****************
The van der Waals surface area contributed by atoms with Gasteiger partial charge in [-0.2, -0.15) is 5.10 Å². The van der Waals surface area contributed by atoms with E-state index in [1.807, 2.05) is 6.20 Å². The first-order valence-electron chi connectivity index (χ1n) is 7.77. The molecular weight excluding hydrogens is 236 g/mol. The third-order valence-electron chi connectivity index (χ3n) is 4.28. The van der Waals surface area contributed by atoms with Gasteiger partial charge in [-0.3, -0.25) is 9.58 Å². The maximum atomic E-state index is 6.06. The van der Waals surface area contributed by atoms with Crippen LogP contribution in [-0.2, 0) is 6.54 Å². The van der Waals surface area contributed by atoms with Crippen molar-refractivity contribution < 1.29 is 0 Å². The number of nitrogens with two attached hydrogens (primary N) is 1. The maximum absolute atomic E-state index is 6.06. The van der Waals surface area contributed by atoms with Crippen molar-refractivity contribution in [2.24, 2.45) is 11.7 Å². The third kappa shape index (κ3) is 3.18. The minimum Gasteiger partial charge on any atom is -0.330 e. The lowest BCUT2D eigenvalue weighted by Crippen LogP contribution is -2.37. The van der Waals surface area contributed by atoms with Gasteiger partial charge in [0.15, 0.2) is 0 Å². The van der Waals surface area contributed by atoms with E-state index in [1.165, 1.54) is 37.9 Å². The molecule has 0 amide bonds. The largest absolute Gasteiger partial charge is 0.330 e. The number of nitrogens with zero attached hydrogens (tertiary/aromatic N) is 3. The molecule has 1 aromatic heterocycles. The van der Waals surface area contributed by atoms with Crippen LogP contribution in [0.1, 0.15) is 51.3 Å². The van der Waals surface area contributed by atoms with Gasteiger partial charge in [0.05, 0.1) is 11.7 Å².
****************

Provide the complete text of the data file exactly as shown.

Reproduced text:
The van der Waals surface area contributed by atoms with Gasteiger partial charge in [-0.2, -0.15) is 5.10 Å². The van der Waals surface area contributed by atoms with E-state index in [1.807, 2.05) is 6.20 Å². The first-order valence-electron chi connectivity index (χ1n) is 7.77. The molecular weight excluding hydrogens is 236 g/mol. The third-order valence-electron chi connectivity index (χ3n) is 4.28. The van der Waals surface area contributed by atoms with Gasteiger partial charge in [-0.3, -0.25) is 9.58 Å². The maximum atomic E-state index is 6.06. The van der Waals surface area contributed by atoms with Crippen LogP contribution in [-0.2, 0) is 6.54 Å². The van der Waals surface area contributed by atoms with Crippen molar-refractivity contribution < 1.29 is 0 Å². The number of nitrogens with two attached hydrogens (primary N) is 1. The maximum absolute atomic E-state index is 6.06. The van der Waals surface area contributed by atoms with Crippen molar-refractivity contribution in [2.24, 2.45) is 11.7 Å². The third kappa shape index (κ3) is 3.18. The minimum Gasteiger partial charge on any atom is -0.330 e. The lowest BCUT2D eigenvalue weighted by Crippen LogP contribution is -2.37. The van der Waals surface area contributed by atoms with Gasteiger partial charge in [0.15, 0.2) is 0 Å². The van der Waals surface area contributed by atoms with E-state index in [1.165, 1.54) is 37.9 Å². The molecule has 0 amide bonds. The largest absolute Gasteiger partial charge is 0.330 e. The number of nitrogens with zero attached hydrogens (tertiary/aromatic N) is 3. The molecule has 1 aromatic heterocycles. The van der Waals surface area contributed by atoms with Crippen LogP contribution in [0.1, 0.15) is 51.3 Å². The van der Waals surface area contributed by atoms with Gasteiger partial charge in [0.05, 0.1) is 11.7 Å².